2 Timothy 2:24  And the Lord’s servant must not be quarrelsome but kind to everyone, able to teach, patiently enduring evil (ESV).

The first part of the verse is pretty straightforward. Children of the King are encouraged to be kind. They are not to start quarrels or fight. The provocative, striking, and totally unpredictable exhortation is at the end of the verse.

The Greek term, anexikakos, has translations that are all over the map: patient when wronged, patient, not resentful, and patient with difficult people. These translations focus on the corrector, not those corrected. It’s all about their reaction when they speak to others. They must be tolerant and patient without becoming angry or upset as they contend with others. The translations attempt to mitigate the correctors’ emotional response.

But that is not what the Greek term anexikakos means. Anexikakos comes from the Greek words anecho – to bear, tolerate + kakos evil, bad. It actually means to endure evil. Children of the King are to put up with evil, that is, bear evil without resentment.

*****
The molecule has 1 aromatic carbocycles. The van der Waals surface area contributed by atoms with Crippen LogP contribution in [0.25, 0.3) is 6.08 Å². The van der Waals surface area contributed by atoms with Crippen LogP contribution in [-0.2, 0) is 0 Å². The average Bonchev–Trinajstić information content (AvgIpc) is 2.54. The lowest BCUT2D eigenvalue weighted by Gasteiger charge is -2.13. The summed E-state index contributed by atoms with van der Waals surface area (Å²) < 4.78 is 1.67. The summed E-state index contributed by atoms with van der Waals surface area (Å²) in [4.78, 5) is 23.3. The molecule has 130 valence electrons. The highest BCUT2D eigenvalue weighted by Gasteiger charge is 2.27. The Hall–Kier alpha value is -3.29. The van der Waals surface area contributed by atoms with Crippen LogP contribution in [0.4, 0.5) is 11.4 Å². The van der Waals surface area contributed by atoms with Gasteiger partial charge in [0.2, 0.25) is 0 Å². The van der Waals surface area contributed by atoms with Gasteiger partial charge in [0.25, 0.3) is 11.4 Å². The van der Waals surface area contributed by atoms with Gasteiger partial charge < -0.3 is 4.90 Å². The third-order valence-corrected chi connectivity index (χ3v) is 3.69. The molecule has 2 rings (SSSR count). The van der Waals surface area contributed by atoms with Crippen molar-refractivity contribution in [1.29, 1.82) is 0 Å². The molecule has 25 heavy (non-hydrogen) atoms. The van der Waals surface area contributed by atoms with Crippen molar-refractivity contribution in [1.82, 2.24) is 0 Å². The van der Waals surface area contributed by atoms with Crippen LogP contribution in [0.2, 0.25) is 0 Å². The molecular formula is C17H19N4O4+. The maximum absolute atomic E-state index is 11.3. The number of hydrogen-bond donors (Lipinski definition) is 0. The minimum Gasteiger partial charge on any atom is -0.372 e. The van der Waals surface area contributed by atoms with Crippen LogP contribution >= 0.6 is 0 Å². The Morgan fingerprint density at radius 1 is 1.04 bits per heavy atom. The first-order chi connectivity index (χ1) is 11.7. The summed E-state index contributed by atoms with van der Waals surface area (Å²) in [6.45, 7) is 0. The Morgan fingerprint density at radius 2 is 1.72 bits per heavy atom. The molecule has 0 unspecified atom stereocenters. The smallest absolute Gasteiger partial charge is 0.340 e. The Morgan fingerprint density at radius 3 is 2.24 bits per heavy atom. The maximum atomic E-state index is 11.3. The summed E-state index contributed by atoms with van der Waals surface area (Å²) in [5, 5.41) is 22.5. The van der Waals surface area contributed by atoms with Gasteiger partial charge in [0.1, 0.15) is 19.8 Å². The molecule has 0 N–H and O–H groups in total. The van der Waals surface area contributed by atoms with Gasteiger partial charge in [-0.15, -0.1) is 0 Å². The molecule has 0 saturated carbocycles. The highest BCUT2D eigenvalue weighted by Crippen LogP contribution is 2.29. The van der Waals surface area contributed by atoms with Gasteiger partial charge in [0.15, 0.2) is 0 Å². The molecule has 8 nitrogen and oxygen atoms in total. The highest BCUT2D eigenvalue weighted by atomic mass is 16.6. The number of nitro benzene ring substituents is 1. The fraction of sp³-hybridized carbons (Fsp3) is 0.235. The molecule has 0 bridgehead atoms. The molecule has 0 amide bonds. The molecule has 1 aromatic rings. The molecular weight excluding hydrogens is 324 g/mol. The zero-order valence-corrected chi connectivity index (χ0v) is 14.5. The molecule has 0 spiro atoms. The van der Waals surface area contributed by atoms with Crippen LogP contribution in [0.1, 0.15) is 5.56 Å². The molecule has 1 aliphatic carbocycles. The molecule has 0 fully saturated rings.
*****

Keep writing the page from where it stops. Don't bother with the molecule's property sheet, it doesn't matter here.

Rather than striking back and escalate our “correction” of the foolish or uninformed, we are to hold our tongue, be kind, and patiently present the truth.

What a shocking contrast to Paul’s words in Romans 12:9 Abhor what is evil. Somehow it just doesn’t seem right. But it is right. When we attempt to bring people from darkness to light; we do not attack the darkness. We shine the light. The goal is not to correct the theology or doctrine of others.  It is to bring them to a greater understanding of the Father’s Truth and allow the Truth to persuade.

Why would Paul teach something which seems so strange? If anyone could persuade others with powerful argumentation, it was Paul. He explains,

1 Corinthians 2:2-5

 2 For I decided that while I was with you, I would forget everything except Jesus Christ, the one who was crucified.

 3 I came to you in weakness – timid and trembling.